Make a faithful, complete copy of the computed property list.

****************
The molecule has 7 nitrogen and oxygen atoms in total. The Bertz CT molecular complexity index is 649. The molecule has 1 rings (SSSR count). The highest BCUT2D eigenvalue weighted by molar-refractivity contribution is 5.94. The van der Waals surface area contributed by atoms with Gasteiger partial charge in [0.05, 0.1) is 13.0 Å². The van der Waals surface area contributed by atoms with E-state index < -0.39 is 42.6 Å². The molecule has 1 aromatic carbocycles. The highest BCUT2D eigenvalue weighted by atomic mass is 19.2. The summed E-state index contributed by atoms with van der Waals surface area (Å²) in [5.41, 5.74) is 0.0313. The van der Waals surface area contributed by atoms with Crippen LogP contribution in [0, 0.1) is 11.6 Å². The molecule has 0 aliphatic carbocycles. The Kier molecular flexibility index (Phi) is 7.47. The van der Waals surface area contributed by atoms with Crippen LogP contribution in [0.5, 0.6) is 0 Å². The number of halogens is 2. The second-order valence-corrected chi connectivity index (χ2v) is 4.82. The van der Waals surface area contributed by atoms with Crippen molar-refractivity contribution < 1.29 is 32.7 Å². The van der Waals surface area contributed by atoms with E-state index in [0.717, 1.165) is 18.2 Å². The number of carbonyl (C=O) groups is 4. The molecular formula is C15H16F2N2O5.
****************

The molecule has 7 nitrogen and oxygen atoms in total. The Bertz CT molecular complexity index is 649. The molecule has 1 rings (SSSR count). The highest BCUT2D eigenvalue weighted by molar-refractivity contribution is 5.94. The van der Waals surface area contributed by atoms with Gasteiger partial charge in [0.05, 0.1) is 13.0 Å². The van der Waals surface area contributed by atoms with E-state index < -0.39 is 42.6 Å². The molecule has 1 aromatic carbocycles. The highest BCUT2D eigenvalue weighted by atomic mass is 19.2. The summed E-state index contributed by atoms with van der Waals surface area (Å²) in [5.41, 5.74) is 0.0313. The van der Waals surface area contributed by atoms with Crippen LogP contribution in [0, 0.1) is 11.6 Å². The molecule has 0 aliphatic carbocycles. The Kier molecular flexibility index (Phi) is 7.47. The van der Waals surface area contributed by atoms with Crippen LogP contribution in [0.5, 0.6) is 0 Å². The number of halogens is 2. The second-order valence-corrected chi connectivity index (χ2v) is 4.82. The van der Waals surface area contributed by atoms with Crippen molar-refractivity contribution < 1.29 is 32.7 Å². The van der Waals surface area contributed by atoms with E-state index in [0.717, 1.165) is 18.2 Å². The number of carbonyl (C=O) groups is 4. The molecular formula is C15H16F2N2O5.